Williams v. State

Annotate this Case

342 So. 2d 1325 (1976)

Eugene WILLIAMS, alias v. STATE.

6 Div. 930.

Court of Criminal Appeals of Alabama.

August 31, 1976.

Rehearing Denied October 26, 1976.

*1326 Sam A. Beatty, Northport, for appellant.

William J. Baxley, Atty. Gen. and Gary R. Maxwell, Asst. Atty. Gen., for the State.

CATES, Presiding Judge.

Murder, first degree: life imprisonment. Trial took place March 17, 1975.

The only points raised by appellant are systematic exclusion of citizens over 65 from the jury roll and fraud in the manner of making up that roll. Under Peters v. Kiff, 407 U.S. 493, 92 S. Ct. 2163, 33 L. Ed. 2d 83, appellant has standing.

The questions were raised below by way of a motion for new trial. The prosecution argues that the question can only be presented by a pre-arraignment proceeding such as motion to quash. However, Coleman v. Alabama, 377 U.S. 129, 84 S. Ct. 1152, 12 L. Ed. 2d 190, on the question of procedure, held that the Alabama trial court should have taken evidence on the motion for new trial because the Alabama Supreme Court (276 Ala. 513, 164 So.2d 704) considered and decided the claim under the new trial motion on the merits. Certainly this is the established Alabama procedure in the face of a constitutional claim of systematic exclusion. Gibbs v. State, 44 Ala.App. 15, 200 So. 2d 518; Stallworth v. State, 45 Ala.App. 254, 229 So. 2d 26; Washington v. State, 46 Ala.App. 539, 245 So. 2d 824.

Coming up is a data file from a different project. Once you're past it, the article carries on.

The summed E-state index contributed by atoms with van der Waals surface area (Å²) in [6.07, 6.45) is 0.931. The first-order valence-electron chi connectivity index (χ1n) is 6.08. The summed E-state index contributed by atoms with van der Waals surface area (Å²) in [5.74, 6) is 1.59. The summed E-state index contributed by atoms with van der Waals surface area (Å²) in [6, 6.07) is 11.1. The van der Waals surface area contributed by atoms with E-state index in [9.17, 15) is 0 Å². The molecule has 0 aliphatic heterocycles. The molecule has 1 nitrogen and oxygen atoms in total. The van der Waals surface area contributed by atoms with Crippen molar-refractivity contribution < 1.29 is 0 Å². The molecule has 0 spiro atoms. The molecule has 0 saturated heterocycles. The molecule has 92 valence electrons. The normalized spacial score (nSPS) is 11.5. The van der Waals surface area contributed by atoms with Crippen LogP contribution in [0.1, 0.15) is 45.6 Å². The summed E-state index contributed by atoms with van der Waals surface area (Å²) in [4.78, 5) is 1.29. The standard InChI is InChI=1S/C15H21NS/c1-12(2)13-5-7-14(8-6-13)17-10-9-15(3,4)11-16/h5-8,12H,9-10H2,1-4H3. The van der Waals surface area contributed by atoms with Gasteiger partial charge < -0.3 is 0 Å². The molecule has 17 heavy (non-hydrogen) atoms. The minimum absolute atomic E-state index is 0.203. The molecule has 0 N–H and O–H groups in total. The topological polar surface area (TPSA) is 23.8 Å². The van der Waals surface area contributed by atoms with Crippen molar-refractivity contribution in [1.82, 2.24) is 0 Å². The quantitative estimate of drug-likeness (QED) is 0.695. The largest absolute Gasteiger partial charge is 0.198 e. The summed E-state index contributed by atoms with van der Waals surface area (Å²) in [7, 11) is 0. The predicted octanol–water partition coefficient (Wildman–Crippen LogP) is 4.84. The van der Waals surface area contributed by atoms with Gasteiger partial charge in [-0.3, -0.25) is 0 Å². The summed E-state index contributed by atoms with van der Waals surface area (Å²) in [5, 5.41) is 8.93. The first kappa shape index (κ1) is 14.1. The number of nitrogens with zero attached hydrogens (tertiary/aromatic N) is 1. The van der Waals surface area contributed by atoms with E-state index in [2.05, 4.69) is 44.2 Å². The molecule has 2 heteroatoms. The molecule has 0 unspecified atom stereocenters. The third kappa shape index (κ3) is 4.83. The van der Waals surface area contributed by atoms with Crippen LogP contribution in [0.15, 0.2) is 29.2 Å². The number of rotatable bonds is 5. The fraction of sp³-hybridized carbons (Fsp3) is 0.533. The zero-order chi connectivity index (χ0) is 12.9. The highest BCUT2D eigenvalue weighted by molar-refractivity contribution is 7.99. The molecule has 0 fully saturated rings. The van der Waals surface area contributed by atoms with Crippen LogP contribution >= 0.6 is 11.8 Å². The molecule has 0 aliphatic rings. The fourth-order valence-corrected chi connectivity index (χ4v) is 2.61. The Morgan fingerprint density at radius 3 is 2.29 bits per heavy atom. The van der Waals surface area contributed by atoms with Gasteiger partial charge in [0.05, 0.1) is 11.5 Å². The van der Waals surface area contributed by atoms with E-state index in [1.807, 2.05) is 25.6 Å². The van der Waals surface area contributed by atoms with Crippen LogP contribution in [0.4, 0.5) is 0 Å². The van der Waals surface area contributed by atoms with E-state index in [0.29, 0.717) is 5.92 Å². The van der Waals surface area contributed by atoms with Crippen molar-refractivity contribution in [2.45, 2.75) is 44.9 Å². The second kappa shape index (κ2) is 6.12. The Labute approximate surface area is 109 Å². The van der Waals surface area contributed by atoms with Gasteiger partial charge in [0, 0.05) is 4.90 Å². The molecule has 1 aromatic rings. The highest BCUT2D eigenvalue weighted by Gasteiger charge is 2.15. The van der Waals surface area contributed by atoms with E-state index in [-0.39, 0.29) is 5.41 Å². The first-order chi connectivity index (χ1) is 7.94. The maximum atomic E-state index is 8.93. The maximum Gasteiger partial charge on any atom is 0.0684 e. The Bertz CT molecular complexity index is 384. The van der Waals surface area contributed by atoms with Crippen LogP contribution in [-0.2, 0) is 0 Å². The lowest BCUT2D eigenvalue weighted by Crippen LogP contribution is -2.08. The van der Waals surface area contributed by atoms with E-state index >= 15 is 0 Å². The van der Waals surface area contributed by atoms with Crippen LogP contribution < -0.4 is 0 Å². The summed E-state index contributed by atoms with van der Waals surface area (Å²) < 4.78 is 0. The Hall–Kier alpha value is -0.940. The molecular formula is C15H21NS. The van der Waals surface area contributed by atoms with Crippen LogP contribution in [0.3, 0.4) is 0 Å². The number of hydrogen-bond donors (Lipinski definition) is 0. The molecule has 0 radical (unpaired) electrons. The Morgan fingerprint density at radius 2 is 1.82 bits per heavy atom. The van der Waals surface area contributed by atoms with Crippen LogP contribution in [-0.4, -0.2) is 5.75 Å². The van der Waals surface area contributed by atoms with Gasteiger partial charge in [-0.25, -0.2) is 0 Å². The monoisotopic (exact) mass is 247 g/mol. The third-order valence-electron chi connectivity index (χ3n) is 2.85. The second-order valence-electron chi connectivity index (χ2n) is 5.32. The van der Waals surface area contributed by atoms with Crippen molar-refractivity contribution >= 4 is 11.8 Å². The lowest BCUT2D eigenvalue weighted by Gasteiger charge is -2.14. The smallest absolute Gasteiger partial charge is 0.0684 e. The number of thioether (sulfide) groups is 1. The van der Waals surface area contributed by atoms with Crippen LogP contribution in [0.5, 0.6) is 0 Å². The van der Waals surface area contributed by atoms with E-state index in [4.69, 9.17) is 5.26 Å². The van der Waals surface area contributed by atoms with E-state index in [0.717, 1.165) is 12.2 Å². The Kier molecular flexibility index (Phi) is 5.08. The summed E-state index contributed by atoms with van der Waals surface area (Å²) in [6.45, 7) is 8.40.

Thomas v. State, 277 Ala. 570, 173 So. 2d 111, and Lipscromb v. State, 53 Ala.App. 647, 303 So. 2d 148, state pre-arraignment motions to quash for systematic exclusion, are no longer indispensable. Kelsoe v. State, 54 Ala.App. 179, 306 So. 2d 47 and Smiley v. State, 53 Ala.App. 268, 299 So. 2d 312, must be viewed as resting on the prospectivity of Penn v. Eubanks, D.C., 360 F. Supp. 699.


Fraud in the make-up of the jury roll January 31, 1975, was made to appear from the evidence adduced on the motion for new trial. The species of fraud consisted of random selection of names from the voters registration lists without any further screening other than as to address and occupation. See State ex rel. Gregg v. Maples, 286 Ala. 274, 239 So. 2d 198, as to "fraud in law" where the sole source without investigation was a voters list. This is a qualitative deficiency. Buckelew v. State, 48 Ala.App. 411, 265 So. 2d 195.

However, in cases other than those deriving from the Fourteenth Amendment, the approved procedure requires a pre-arraignment motion to quash the venire. See Lipscromb, supra.

Hence, as to the breach of the state law there was no adjectival protection of the record.


As to the exclusion of citizens over 65 years another picture is here presented. The 1970 Census for Tuscaloosa County shows 10,679 persons 65 years and over. This compares with 7,000 19 and 20 year-olds.

Hamling v. United States, 418 U.S. 87, 94 S. Ct. 2887, 41 L. Ed. 2d 590, does not apply here because in the instant case the jury wheel was well-nigh empty. See Code 1940, T. 30, §§ 22 and 23.

Alabama law, Code 1940, T. 30, § 21, as amended, does not exclude persons over 65 from being put on the jury roll. Rather it *1327 leaves serving after summons to the individual.[1]

At all events persons over 65 are an identifiable group who should not have been systematically excluded from the jury roll. We say systematically advisedly because the prosecution made no attempt to contradict the defendant's witness, Kathy Bolling, clerk to the jury commission January-April 1975, who testified that in using names taken at random from the voter's list (by computer) she had been instructed to omit those over 65.